Paris Day 9: Chanel’s New Beginning and Vuitton’s Beauty of Controversy

They had to ask Karl Lagerfeld twice before he accepted to take the helm of Chanel in 1983. “Everybody was saying to me to not accept the appointment because it was the impossible mission of reviving a maison. Today, we try to reanimate even the most absurd brands, but at the time there was a need for new names,” his voice spoke in an audio clip sent through the speakers before the most awaited show of the season started. This followed one minute of silence. It was a delicate memorial to the iconic Kaiser Karl who transformed something like an irrelevant (at the time) Fashion House into a worldwide empire. 

Chanel Fall/Winter 2019 show in Paris. Photo by Gio Staiano for NOWFASHION.

The show represented the end and the beginning of a chapter. The last collection made by him and the first one where he wasn’t there. There was Virginie Viard instead, Director of Chanel’s Fashion Creation Studio and, mostly, Lagerfeld’s closest collaborator for more than 30 years. She has been appointed by Alain Wertheimer, the co-owner, with his brother Gérard, of the maison, to keep on the legacy of Gabrielle Chanel and Karl Lagerfeld. 

In light of these emotions, the show and, as with every season, la grandeur of the setting inside the Grand Palais was surprising. This time was a somewhere-in-the-Alps village with Chalet Gardenia (where the models came from), other wooden houses, snow, and a mountain landscape for a 360-degree view. 

Chanel Fall/Winter 2019 show in Paris. Photo by Gio Staiano for NOWFASHION.

The collection was delicate and balanced, not overdecorated as it has sometimes been in the past. It seemed the story of a lady going to the mountains for skiing and, after a day on the slopes, she got ready for some aprés ski strolling in the coolest locations. Chanel classics were all there, with bouclé and pied-de-poule in every shape and size, a strong section of knitwear, as well as some sportswear pieces with puffy colourful dawn jackets. The four beautiful evening cloaks were definitely the princess-like must-have items. 

Miu Miu Fall/Winter 2019 show in Paris. Photo by Gio Staiano for NOWFASHION.

The cape was one of the key pieces also at Miu Miu. All the classic outerwear for women has been turned into long cloaks: the classic blue redingote, the checks, the British country waxed cotton, the military parka, and the camouflage. This latter was another important theme of the collection and Miuccia Prada gave a precise meaning to it: the symbol of a silent rebellion, a nonviolent protest that is against the world that people are messing up, but also used to protect ourselves and as a motivation to be more wise and politically active. Also, the hiking inspired items and accessories are symbolic of the harmony with nature that society is restlessly destroying. The setting was by Rem Koolhaas’ AMO (a comeback after seasons with French creative duo M/M Paris) and has been made in collaboration with New Zealand born Sharna Osborne with the usage of different media that was a kind of a private diary of the artist about an intimate femininity echoed in the collection with girly flowery dresses and prints. The over-conceptualisation of the collection risks being a distraction from the main focus, which is the clothes. The cloaks worn with shorts and thigh highs were very sophisticated yet very girly, but adding layers of concept and styling pushed the result in an unclear direction.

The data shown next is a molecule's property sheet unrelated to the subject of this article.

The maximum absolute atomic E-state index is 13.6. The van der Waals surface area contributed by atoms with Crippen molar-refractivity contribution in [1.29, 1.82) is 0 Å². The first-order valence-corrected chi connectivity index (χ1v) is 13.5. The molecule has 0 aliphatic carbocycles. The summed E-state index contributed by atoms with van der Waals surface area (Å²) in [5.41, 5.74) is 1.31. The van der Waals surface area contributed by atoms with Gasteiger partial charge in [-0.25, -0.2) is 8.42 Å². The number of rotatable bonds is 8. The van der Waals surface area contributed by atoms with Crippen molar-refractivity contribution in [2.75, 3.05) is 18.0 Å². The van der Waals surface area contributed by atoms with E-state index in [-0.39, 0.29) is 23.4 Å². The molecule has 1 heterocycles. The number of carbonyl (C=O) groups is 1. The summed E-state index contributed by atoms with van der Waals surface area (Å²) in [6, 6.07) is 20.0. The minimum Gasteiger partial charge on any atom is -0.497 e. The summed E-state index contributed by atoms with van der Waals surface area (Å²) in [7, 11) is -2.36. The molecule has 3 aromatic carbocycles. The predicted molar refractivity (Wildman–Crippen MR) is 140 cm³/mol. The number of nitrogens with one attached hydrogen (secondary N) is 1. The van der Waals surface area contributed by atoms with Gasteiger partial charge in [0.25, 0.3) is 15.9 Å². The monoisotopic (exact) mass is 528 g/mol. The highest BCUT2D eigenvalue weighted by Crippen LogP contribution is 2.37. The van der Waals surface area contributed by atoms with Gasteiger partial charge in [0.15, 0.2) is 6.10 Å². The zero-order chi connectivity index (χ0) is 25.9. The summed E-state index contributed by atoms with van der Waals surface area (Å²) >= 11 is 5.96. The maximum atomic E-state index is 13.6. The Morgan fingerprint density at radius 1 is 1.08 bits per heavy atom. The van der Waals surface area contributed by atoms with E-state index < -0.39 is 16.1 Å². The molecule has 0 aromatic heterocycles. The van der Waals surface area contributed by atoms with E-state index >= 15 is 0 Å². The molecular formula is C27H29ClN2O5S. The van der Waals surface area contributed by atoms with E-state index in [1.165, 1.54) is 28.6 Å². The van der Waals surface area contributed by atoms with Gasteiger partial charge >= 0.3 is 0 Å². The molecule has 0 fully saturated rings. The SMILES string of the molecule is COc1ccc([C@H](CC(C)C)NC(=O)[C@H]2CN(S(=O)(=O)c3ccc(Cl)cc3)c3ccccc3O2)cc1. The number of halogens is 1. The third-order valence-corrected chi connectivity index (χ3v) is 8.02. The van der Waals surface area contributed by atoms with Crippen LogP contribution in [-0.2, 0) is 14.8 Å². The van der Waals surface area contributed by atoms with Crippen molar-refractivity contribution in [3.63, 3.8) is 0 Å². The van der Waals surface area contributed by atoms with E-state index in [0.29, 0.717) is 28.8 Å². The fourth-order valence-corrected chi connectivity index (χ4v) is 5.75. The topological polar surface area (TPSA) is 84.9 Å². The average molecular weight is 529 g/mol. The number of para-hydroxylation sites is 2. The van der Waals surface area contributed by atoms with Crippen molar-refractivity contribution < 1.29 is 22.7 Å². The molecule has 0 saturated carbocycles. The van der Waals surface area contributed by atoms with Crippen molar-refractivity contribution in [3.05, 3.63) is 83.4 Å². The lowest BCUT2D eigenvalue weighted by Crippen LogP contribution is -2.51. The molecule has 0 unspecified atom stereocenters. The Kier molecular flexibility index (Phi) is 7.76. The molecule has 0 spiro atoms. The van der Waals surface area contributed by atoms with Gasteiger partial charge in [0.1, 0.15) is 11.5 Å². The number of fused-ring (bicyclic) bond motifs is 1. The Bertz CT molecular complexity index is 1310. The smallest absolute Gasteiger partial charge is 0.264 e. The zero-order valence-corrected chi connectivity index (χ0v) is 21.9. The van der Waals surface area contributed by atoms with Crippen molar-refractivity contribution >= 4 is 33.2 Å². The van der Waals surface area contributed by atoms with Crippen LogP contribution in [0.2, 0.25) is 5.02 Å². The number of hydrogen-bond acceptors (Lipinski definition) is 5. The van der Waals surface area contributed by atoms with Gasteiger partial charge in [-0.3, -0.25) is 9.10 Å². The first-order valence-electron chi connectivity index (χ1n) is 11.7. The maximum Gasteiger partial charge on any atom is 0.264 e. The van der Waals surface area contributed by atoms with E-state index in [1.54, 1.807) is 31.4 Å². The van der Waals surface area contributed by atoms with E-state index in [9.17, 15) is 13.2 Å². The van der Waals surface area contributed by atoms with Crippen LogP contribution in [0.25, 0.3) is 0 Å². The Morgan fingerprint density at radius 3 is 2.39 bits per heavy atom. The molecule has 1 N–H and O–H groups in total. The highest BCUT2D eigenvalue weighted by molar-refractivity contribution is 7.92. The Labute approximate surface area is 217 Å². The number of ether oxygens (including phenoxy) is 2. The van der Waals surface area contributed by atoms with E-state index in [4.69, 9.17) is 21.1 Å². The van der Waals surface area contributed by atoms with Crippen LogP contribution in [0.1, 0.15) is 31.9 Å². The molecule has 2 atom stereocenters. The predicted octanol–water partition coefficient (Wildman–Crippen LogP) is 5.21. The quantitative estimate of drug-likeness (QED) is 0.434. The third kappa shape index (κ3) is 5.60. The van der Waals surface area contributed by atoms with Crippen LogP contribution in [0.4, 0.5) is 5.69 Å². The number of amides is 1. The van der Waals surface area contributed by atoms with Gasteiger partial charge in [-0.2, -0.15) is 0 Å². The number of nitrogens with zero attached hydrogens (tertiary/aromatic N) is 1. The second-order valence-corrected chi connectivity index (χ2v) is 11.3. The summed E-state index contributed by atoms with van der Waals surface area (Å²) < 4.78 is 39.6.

Louis Vuitton Fall/Winter 2019 show in Paris. Photo by Alessandro Garofalo for NOWFASHION.

Louis Vuitton thought big, as usual, playing the expected game of the power house. This time, they created somewhat of a paradox: building the Centre Pompidou inside the Louvre’s Cour Carré where the show took place. Nicolas Ghesquière discusses the concept after the show: “I love the beauty of controversy. The Beaubourg was so disputed and even hated when it was built because of the highly innovative and unforeseen architecture by Renzo Piano and Richard Rogers (also Gianfranco Franchini took part in the initial project); it was considered disturbing at the time of the opening in 1977. Now it is an iconic place in Paris and to the rest of the world.” 

The collection was a clear reference to the 80s when the controversial museum was becoming a reference point. The Patrick Nagel look was unmistakable, as the remix of the leading fashion creators’ aesthetic of those years, when fashion was blooming and it was a real territory of experimentation. The constructions on shoulders were the most eye catching tricks, for the frilly dresses and blouses or the rigorous coats and jackets, and the silhouette was often in an hourglass shape. The show was captivating, but the collection showed a lot of good accessories rather than clothes that can display feedback from real life. 

Lacoste Fall/Winter 2019 show in Paris. Photo by Gio Staiano for NOWFASHION.

Louise Trotter made her debut as Creative Director at Lacoste presenting a collection that moved away the usual chic sportswear cliché everyone would expect from this brand. Her effortless but sophisticated personal sign was in the flow presented. The beginning of the process was an homage to René Lacoste as champion, inventor (maybe only few know that counted among his inventions is the tennis ball machine), and stylish person. Sequences of color block looks radiated from the collection – from the more natural urban hues to the classic tennis whites, greens, and lemon yellow. The end was a Sacai-ish mix and match of patterns, fabrics, and colours. The overall result was undoubtedly pleasant, and the hope is that we could find those clothes in the stores as it didn’t happen with their predecessors. It would be a pity to see such a creative effort for cool clothes starting and ending just on the catwalk.